Students’ level of trust in a college can impact overall educational experience, WSU researchers found.
The research found that trust can influence whether a student will finish college as well as whether a student participates in university programs or seeks out advice from advisers, said Kevin Fosnacht, lead author and researcher at Indiana University.
One finding was the increase and decrease of student trust within racial groups after COVID-19 transformed learning, he said.
The research investigated students’ level of trust before the pandemic started in March 2020, and the researchers concluded studying in May 2020. This gave the researchers insight into how a pandemic may affect the levels of trust within colleges, Fosnacht said.
African American student trust declined after the pandemic prompted the first shutdown while levels of trust increased slightly for Hispanics and whites, he said.
It is hypothesized that the decrease in trust is associated with students whose parents never went to college. Parents of students who had a bachelor’s degree or higher had increased trust after the first wave of the pandemic, Fosnacht said.
Parents with a college education are more likely to be able to provide internet access at home for their children and provide assistance as needed with more flexibility than an individual without a college education, he said.
Even before the pandemic, the research found that low levels of trust were prevalent within certain groups, said Shannon Calderone, assistant professor for the WSU College of Education.
“One consistent finding was the lower level of trust among students of color compared to that of white students,” she said.
It is likely that in the case of students of color, they enter college or university with an already diminished sense of trust due to prior experiences with racism. It is reasonable that these trust perceptions would then extend to their college experience as well, Calderone said.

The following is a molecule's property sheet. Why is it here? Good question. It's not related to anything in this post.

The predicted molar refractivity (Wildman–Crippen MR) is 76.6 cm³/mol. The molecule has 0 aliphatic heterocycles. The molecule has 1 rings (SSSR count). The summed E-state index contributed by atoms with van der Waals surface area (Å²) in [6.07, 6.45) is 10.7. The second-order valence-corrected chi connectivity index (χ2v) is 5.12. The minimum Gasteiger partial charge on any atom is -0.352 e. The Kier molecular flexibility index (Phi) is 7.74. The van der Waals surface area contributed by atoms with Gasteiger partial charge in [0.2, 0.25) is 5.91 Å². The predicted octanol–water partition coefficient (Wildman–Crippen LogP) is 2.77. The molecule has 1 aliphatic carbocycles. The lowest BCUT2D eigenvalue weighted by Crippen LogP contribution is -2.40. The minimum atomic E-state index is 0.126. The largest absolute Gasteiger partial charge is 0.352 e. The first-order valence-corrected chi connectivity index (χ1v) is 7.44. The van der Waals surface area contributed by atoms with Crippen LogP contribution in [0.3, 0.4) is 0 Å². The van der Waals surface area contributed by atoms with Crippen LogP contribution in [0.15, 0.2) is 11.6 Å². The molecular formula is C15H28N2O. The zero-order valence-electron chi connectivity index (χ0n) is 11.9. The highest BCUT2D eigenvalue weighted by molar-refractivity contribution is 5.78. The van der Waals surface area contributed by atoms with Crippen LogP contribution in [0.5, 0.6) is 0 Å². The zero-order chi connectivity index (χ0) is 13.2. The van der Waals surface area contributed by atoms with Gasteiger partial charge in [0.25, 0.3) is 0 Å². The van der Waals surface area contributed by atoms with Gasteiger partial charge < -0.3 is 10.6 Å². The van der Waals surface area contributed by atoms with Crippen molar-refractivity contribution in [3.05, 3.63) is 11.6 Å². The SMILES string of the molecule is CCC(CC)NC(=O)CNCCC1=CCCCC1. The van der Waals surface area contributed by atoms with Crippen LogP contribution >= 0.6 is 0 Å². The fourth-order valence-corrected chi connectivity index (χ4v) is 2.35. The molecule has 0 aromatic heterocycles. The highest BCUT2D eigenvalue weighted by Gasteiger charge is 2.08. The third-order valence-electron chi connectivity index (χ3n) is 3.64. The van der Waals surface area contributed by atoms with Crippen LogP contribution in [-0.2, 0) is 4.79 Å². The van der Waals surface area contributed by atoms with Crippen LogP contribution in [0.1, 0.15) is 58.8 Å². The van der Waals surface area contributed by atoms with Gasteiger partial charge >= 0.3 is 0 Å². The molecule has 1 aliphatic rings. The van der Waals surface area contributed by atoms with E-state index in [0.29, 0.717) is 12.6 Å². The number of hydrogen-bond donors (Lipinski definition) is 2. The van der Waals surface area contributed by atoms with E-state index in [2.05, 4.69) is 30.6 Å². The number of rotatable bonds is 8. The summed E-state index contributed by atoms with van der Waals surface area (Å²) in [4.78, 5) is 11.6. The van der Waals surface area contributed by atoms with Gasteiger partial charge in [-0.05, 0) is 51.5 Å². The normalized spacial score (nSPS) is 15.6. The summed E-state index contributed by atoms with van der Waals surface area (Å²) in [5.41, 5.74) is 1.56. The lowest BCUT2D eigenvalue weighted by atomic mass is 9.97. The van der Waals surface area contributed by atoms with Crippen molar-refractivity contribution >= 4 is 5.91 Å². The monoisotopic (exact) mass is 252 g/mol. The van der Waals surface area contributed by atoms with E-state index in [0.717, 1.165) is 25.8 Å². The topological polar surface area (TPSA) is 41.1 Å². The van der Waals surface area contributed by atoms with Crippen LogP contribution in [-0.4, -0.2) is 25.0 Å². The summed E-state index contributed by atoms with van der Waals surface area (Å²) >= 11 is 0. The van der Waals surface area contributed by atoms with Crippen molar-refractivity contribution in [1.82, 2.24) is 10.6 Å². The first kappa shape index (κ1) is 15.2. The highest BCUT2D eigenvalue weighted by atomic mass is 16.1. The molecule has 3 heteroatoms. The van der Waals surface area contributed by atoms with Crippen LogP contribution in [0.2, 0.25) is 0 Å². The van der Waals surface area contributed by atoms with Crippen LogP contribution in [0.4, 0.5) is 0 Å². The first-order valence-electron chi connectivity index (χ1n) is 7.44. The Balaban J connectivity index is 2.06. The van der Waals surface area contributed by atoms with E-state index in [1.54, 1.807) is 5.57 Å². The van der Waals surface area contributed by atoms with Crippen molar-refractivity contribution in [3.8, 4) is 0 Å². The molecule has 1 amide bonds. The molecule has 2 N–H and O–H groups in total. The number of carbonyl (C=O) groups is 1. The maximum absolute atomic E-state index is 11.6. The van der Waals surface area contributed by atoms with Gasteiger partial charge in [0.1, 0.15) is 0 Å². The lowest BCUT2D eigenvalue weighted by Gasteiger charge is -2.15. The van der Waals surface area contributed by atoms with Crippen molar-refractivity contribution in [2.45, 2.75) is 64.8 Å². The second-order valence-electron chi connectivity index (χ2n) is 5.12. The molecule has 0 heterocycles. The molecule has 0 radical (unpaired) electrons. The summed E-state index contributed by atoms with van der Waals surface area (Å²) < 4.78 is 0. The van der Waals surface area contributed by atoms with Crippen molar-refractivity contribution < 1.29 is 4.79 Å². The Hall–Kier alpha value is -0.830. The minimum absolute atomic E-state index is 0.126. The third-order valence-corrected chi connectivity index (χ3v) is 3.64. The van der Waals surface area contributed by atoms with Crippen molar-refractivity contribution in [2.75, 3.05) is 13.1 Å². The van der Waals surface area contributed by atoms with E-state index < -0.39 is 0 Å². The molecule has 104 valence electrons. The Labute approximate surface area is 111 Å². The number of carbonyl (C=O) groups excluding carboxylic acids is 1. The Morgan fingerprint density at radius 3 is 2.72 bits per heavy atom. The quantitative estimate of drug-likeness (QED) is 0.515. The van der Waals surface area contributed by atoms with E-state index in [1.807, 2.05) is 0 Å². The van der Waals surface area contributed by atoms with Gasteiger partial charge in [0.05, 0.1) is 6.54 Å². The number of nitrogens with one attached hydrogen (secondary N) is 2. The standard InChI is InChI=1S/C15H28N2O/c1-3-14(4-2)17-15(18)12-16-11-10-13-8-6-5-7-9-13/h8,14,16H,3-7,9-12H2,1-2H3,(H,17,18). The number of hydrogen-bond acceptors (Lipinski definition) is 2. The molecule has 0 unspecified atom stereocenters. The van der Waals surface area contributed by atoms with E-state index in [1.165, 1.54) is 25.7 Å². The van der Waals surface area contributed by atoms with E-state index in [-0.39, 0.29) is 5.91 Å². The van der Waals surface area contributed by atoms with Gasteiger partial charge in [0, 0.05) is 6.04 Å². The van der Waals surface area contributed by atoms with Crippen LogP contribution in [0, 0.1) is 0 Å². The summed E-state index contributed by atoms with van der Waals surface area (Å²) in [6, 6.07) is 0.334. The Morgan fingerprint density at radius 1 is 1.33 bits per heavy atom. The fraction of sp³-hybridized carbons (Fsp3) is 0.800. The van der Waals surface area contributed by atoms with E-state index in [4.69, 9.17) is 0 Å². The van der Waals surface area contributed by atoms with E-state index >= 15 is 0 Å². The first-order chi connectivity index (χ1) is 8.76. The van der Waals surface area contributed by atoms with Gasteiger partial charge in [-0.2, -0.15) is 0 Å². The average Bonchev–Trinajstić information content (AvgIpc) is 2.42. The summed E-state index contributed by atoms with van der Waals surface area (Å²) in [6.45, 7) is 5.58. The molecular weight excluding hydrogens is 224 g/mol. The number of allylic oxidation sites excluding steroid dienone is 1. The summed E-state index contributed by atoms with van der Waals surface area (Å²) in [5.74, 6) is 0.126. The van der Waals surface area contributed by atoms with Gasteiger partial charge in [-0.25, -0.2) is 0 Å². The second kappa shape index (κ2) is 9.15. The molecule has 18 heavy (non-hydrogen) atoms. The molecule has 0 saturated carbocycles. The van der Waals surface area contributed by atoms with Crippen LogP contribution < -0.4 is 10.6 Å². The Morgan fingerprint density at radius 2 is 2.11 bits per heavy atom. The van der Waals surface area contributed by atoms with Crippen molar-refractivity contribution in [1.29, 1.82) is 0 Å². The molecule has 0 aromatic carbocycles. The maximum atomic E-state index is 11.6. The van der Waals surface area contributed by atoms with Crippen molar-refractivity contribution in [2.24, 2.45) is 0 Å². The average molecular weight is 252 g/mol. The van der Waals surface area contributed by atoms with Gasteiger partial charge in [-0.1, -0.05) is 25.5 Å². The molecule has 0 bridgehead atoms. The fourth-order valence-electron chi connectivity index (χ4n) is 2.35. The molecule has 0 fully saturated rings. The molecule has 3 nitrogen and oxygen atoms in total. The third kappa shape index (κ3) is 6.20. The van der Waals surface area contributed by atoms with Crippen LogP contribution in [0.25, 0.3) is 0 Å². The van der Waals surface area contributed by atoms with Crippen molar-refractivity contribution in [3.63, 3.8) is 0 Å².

A student can lose trust in a college if their concerns are dismissed by a staff member or by administrative decisions that do not include the student’s opinion, Fosnacht said.
Researchers made these observations by selecting student participants who were enrolled to attend college in the fall and were pursuing their bachelor’s degree, he said.
The researchers are associated with The National Survey of Student Engagement, which provides surveys to students and reports to colleges to help improve educational quality by better understanding the experiences and concerns of students, he said.
“It’s the overall arching goal to improve the educational quality,” Fosnacht said.
The participants came from 29 schools across the country with a total of 8,351 student participants, he said. They were asked questions to determine their levels of trust within their educational institution and other social institutions, such as the government and economy.
A student’s level of trust was measured by asking how much they trust different college leaders, including administrators, faculty, staff, advisers and student services staff, Fosnacht said.
The study found that academic advisers and faculty members were the most trusted by students, he said.
Trust is associated with a sense of well-being. The more confident and connected a student feels within their institution, the more likely they are to enjoy the benefits of their college experience, Calderone said.
“The greater a student’s sense of trust, the greater their connection to their institution,” she said.
The researchers predict low levels of student trust mean fewer students return for another year at that college, Fosnacht said.
Without trust, a student may feel a sense of ambiguity or a disconnect that may lead to a diminished sense of belonging to a larger campus community, Calderone said.